TABLE 1__________________________________________________________________________LOGIC TABLE for PLAInputsControl PresentTimer State Next State OutputsT H (.0.) Q2 Q1 Q0 D2 D1 D0 A2 K S Programmable Time Count__________________________________________________________________________X 0 X 0 0 0 0 0 0 X 0 0 XX 1 X 0 0 0 0 0 1 0 0 0 XX X X 0 0 1 0 1 0 X 1 0 Beep Time (2S)X X 0 0 1 0 0 1 0 X 0 0 XX X 1 0 1 0 0 1 1 X 0 0 X0 X X 0 1 1 0 1 1 X 0 X X1 X X 0 1 1 1 0 0 X 1 1 Voice Duration (2S)1 X 0 1 0 0 1 0 0 X 1 1 X1 X 1 1 0 0 1 0 1 1 1 0 X0 X 0 1 0 0 1 0 1 1 1 0 X0 X 1 1 0 0 1 0 1 1 1 0 XX X X 1 0 1 0 0 0 X 1 0 X__________________________________________________________________________
FIG. 4 shows the functional block diagram of the encoder for the preferred embodiment of the invention in which a microphone 200 is coupled through an audio amplifier 202 to a preemphasis circuit 204 which finally produces an audio signal. This audio signal is supplied to a pair of transmission gates 206 which, as will be described in detail later, allow for the selection of either audio or data information to be transferred to the modulating input of a transmitter 208. An antenna 209 is coupled to transmitter 208. The transmission gates 206 are preferably of the type manufactured by Motorola and designated MC14551. A keyboard 210 is coupled to a CRT 212. This combination is preferably a Lear Siegler Model ADM-3A. The RS232 output of the CRT is coupled to a 6800 base computer 214 which further includes the several additional modules which are: a MEX 6820 I/O module, a 68MM19 6809 monoboard, microcomputer, a MEX6812-1 2K static RAM, and a M68MMCC05 Card Cage for a micro module.
PBO output of computer 214 is coupled to the data input of transmission gate 206, the input of an audio data select circuit 216 and the input of an audio/data detect circuit 218. The output of the audio/data select circuit 218 is coupled to the selection input of the transmission gate 206. A zero logic level at this selection input terminal indicates that the data transmission gate is activated and a 1 level indicates that the audio information gate is activated to supply the corresponding information to the modulating input of transmitter 208.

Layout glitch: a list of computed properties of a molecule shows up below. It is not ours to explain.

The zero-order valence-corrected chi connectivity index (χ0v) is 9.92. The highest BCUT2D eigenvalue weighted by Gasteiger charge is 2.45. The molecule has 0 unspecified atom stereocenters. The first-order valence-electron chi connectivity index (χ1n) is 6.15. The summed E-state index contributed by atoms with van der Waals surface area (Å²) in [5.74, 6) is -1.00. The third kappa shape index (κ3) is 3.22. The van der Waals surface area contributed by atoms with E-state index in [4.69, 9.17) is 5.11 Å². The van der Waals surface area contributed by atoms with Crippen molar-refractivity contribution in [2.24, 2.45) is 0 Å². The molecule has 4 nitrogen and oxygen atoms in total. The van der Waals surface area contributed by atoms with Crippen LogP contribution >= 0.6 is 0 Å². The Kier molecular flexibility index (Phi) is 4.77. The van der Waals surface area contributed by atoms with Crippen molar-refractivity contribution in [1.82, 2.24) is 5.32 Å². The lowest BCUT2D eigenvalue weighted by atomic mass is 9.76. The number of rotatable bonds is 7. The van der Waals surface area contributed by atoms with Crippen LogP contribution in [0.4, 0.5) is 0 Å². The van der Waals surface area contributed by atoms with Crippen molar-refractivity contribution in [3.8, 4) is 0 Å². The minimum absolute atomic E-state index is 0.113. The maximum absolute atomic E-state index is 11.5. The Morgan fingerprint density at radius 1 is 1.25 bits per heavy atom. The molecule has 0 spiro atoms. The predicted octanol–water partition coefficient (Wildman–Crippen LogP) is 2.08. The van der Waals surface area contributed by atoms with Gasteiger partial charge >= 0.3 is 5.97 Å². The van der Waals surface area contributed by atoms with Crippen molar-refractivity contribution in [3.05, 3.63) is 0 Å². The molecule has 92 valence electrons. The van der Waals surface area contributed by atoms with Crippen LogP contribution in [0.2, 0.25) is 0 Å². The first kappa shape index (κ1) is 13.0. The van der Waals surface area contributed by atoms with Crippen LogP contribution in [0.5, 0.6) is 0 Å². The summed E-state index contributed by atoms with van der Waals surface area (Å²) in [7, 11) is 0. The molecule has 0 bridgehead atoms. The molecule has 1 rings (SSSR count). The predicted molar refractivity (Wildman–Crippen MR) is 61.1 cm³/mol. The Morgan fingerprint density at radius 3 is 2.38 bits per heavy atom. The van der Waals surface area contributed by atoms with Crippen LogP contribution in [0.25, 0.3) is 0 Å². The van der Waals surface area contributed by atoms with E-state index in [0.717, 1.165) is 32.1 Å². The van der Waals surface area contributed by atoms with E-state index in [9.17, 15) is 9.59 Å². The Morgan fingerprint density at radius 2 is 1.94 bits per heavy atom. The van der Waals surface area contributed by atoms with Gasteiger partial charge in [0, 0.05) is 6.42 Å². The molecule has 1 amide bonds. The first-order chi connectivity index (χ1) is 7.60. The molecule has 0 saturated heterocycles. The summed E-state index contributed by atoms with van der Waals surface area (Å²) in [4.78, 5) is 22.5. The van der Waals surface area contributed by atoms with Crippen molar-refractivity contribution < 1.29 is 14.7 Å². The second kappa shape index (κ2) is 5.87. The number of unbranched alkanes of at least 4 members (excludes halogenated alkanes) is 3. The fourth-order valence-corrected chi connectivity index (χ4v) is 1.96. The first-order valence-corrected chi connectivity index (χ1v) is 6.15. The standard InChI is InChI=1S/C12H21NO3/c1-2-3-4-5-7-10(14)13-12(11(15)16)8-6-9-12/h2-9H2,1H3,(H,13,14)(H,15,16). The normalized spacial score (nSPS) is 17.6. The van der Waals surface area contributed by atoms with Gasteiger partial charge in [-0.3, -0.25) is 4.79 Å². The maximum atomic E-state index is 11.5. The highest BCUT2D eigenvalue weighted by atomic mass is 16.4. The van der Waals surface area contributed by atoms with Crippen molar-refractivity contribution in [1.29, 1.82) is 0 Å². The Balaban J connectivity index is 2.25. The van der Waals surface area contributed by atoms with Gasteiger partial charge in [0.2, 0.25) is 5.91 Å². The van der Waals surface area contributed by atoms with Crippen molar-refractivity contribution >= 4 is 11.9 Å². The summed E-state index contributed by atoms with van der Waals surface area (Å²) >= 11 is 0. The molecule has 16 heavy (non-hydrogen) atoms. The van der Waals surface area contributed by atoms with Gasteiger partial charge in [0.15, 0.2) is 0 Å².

The output of audio data detect circuit 218 keys the transmitter so that the operation of aduio data detect circuit 218 is similar to an OR function in that if either signal is detected as being present at its input, the transmitter is keyed so that the input signal may be modulated by the RF carrier. The combined signal is supplied to antenna 209 for broadcast.
FIG. 5 shows the detailed circuitry for audio/data detect circuit 218 and audio data select circuit 216. The PBO output of computer 214 is coupled to the input terminal of audio data detector 218 which comprises a retriggerable monostable. The circuit operates to maintain a constant signal output so long as a signal edge is detected within a predetermined time period of every 100 milleseconds. The absence of a detected signal edge during that time period would indicate that neither data nor audio signals were present.
In operation of the audio/data detector circuit 218, the PBO output terminal of computer 214 is coupled directly to a first input of an OR gate 230 and through an inverter 230 to the second input. The output of OR gate 230 is coupled to the trigger input of a monostable 234 which may be implemented using one-half of an IC designated MC14538. A timing network is provided for the monostable and VDD, the source of voltage, is applied to the clear input terminal of monostable 234. The VDD is also applied through a resistor 236 to a timing input of the monostable 234 and through a capacitor 238 connected to ground. The combination of the resistor 236 and capacitor 238 provide a timing circuit for monostable device 234. The Q1 output of monostable 234 is coupled directly to transmitter 208 as shown in FIG. 4 to provide the transmitter keying control signal.
The function of the audio data detector 218 is to receive within every 100 millesecond interval an edge indicating that either a data or an audio signal is present on the line. As each edge is detected in the OR gate, it retriggers monostable 234 for its predetermined time. As long as pulses are received at an interval that is less than the normal time out for the monstable 234, a Q1 output of monostable 234 in audio data detector 218 will remain at a logic level thereby keying the transmitter.